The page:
Follow TV Tropes

Following

Comic Book Run

Go To

Several comic book series are Long-Runners, and have been published (with or without hiatus periods) for decades. Although there is usually a core cast that is always or very frequently around, and Comic-Book Time tries to make it so things stay more or less always the same, a comic book series considered in its entirety is huge, and things are not always the same. To make some order in this, the fandom and the industry divide those long-runner series into smaller units: comic book runs. Those are the periods when a certain creator has been working on the series: those times usually have a clear style, a well-defined cast, and plots are more likely to be followed from month to month than when new creators take the helm.

Advertisement:

A run may be known for a long collaboration between a writer and an artist, but unless they cease working at the same time they are considered to last while the writer is still there. Note that a writer that left a series may return to it some years later, but this is considered a new run. Usually runs do not have a "name", unless they began in a comic with a unique name that was dropped when the run ended. Fans reference them as "Author's [comic]" to distinguish them from each other, but that's usually just a Fan Nickname.

Contrasted with comic book miniseries, contained stories with a beginning and an end. A comic book run may be structured in several Story Arcs, especially if it's Writing for the Trade. Comic book runs are open-ended and may continue indefinitely, like a sitcom. A comic book run may have an ending if the author is informed beforehand about his removal and tries to close all the open plots, especially if the comic itself will be cancelled or rebooted; but it operated in open-ended mode before that and it would be safe to assume that it would have continued doing so if there were no such orders from above.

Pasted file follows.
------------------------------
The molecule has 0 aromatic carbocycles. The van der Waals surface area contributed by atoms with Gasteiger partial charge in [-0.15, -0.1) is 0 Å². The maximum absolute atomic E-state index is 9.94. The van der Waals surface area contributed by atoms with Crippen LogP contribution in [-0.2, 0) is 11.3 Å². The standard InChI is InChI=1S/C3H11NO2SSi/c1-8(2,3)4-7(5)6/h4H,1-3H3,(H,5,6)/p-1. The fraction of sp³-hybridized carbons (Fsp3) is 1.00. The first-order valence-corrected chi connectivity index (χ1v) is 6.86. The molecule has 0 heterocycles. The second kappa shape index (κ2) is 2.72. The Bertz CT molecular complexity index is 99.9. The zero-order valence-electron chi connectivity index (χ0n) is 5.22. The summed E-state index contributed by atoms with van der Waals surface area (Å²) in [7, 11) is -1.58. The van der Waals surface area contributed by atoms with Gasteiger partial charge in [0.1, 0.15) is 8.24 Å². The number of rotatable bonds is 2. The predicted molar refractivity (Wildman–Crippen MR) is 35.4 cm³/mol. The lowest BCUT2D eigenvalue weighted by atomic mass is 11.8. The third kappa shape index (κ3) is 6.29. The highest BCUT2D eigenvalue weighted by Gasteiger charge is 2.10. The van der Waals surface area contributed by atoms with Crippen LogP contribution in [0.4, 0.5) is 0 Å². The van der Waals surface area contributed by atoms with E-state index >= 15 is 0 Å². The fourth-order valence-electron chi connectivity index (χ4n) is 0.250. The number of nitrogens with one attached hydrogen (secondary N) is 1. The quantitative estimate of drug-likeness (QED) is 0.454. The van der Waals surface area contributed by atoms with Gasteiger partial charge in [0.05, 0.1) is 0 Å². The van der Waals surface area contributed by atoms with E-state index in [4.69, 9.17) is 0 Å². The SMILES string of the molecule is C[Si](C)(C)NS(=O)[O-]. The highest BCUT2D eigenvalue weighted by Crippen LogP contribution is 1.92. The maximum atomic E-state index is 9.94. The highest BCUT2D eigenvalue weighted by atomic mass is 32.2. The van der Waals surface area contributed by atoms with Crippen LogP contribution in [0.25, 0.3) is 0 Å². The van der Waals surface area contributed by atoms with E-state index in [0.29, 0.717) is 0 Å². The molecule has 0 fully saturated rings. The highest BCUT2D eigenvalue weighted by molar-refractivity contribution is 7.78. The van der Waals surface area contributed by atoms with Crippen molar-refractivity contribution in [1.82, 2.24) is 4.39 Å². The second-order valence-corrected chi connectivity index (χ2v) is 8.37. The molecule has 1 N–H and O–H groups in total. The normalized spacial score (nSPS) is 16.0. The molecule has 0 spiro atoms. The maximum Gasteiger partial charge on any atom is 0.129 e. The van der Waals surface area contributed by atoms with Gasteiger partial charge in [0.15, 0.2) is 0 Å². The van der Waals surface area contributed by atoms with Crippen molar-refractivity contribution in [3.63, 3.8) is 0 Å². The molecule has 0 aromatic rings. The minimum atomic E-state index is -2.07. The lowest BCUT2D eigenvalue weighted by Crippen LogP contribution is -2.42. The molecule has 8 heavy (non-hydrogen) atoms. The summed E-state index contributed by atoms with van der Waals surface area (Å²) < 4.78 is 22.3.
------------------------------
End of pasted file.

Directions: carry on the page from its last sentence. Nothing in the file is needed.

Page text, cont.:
Advertisement:

By their nature, writers are largely Writing by the Seat of Their Pants. Sure, they may have some general outlines, some endgames to gradually build towards to, but most things are written more or less on the fly. Fandom reception and Executive Meddling are big sources of interference with too well-defined plans, but the most notable one is the Crisis Crossover. Every few months, some big events takes place and several comics have to interrupt their ongoing plots to deal with it. Of course, there are some ways to mitigate that: Superman Stays Out of Gotham (the comic does not join the crisis at all), Hero of Another Story (the current adventure does not allow the hero to join the crisis), Red Skies Crossover (there's just a background reference to the crossover), etc. It is also possible to make the tie-in comic a standalone one, not interrupting the plots at the main comic book.

Advertisement:

Many of those long-runners are really Adored by the Network, and do not limit to a single comic book with them. Several comics starring Batman or Spider-Man may be published each month, which means that runs may not always take place in similarly named comic books. In theory, this means that there are several concurrent runs about a given character at a given time; in practice, one of those comics is the de-facto "main" one that leads the way and the others are satellites to it. Comics starred by another character from within the franchise or set in an Alternate Universe have more leeway to do their own thing with less risk of contradicting the main one.

Examplesnote 

DC Comics

Marvel Comics

Top